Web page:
After moving to Albuquerque, I was hungry to explore the Southwestern lands well beyond the cities and towns. My first exploration was to the Four Corners region, the Colorado Plateau country northwest of the city. Ten months prior to my arrival in Albuquerque, I finally visited the Moab, Utah, area, regarded by many as one of the prime destinations of the plateau country and the locus of Edward Abbey’s Desert Solitaire. I would visit Moab two more times before moving to New Mexico. Like Abbey, I was fascinated by this arid “red wasteland” of relentless rock monoliths―like ruins of ancient, fabulous civilizations―and yawning canyons. On all three occasions, accompanied once by family and twice by friends, I had approached it from west-central Colorado; now I aimed to enter it alone from northwestern New Mexico.
On a Friday afternoon in March, directly from work, I headed west on I-40. In Little Red’s rear was stowed my camping gear: a circa 1976 Kelty backpack, Sears sleeping bag, foam rubber pad, plastic ground cover, Svea stove, surplus-store mess kit, plastic cup, can-opener, a can of baked beans, dried apricots, instant coffee, sugar, creamer, water, and my worn paperback edition of Desert Solitaire. I had no idea where I would lay my head that night. Fifteen years earlier this prospect would have frightened me; now, I reveled in its limitless possibilities. After all, I was now a cocky New Mexican, a Southwesterner, a friend of foresters, loggers, and sawyers, and no one could tell me I was a stranger here.
On I-40, I was among the steady stream of westbound autos and eighteen-wheelers. Meanwhile, I glanced at the frequent freight trains on the Santa Fe Railroad main line intermittently visible from the highway. I passed the Indian pueblo of Laguna, a small, pale apparition on a hill overlooking the highway. I crossed the Continental Divide, a mere swelling on the land, a trifling imitation of its soaring, rugged, snowbound stretch in much of Colorado. At Prewitt, New Mexico, an array of towering sandstone headlands, rosy in the setting sun, began to appear just north of the interstate. According to my map, I was now about to skirt the southern edge of the Navajo reservation. Soon I passed an exit to a place with the odd name of Rehoboth.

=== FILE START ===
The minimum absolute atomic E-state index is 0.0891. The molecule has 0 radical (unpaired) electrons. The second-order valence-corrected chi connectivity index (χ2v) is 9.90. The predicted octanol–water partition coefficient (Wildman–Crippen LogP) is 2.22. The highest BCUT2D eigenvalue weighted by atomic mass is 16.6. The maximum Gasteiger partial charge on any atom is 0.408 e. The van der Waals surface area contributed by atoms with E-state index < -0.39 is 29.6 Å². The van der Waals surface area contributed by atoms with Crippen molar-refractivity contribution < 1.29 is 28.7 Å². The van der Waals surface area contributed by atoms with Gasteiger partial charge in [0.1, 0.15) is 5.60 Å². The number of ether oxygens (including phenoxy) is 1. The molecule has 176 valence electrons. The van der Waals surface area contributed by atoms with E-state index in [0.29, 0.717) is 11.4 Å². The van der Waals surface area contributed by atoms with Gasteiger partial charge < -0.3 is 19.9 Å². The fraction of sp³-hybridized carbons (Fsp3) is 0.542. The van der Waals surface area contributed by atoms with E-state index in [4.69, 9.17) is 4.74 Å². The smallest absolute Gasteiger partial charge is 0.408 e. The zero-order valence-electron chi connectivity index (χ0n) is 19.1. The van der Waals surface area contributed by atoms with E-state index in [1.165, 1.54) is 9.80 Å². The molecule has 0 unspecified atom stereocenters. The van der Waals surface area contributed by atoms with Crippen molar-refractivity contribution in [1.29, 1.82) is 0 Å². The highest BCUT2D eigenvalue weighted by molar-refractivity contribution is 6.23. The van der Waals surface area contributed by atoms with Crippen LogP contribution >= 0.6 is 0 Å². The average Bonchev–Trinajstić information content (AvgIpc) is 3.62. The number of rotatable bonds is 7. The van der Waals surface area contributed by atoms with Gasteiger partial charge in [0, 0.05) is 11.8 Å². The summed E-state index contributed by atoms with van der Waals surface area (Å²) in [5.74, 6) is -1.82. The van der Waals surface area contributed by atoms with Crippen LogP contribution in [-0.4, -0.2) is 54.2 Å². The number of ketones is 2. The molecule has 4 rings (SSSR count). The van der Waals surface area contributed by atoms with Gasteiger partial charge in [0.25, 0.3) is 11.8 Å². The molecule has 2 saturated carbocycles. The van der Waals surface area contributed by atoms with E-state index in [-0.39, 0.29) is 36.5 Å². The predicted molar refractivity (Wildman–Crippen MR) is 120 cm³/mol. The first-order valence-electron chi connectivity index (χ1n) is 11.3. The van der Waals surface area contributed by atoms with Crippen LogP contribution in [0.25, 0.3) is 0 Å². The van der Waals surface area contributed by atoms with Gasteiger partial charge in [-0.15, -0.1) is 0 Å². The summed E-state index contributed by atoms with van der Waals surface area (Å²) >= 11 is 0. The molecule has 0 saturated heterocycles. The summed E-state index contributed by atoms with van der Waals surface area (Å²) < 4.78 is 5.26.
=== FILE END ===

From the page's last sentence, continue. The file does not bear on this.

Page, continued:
Out of curiosity, I switched on the Lynx’s AM radio and began turning the tuning dial from far left to right. Almost immediately, at about mid-60s kilohertz, I came upon an old favorite: Johnny Horton singing “Whispering Pines,” so I stayed there. At the completion of the recording, a voice, presumably that of a station announcer, came on. The Chinese I’d overheard as a busboy at Denver’s Lotus Room years earlier was odd enough. The language of the announcer sounded like Chinese sliced and diced, then recorded and played backwards. Occasionally, however, some English would bubble up through the bizarre linguistic goulash: a numeral, “auto parts,” “Chevy pickups,” “Baptist,” “Four Corners,” “booster cables.” After George Jones sang “Walk Through This World with Me,” the announcer returned with the strange lingo, but this helping included the utterance “66 KTNN, voice of the Navajo nation.”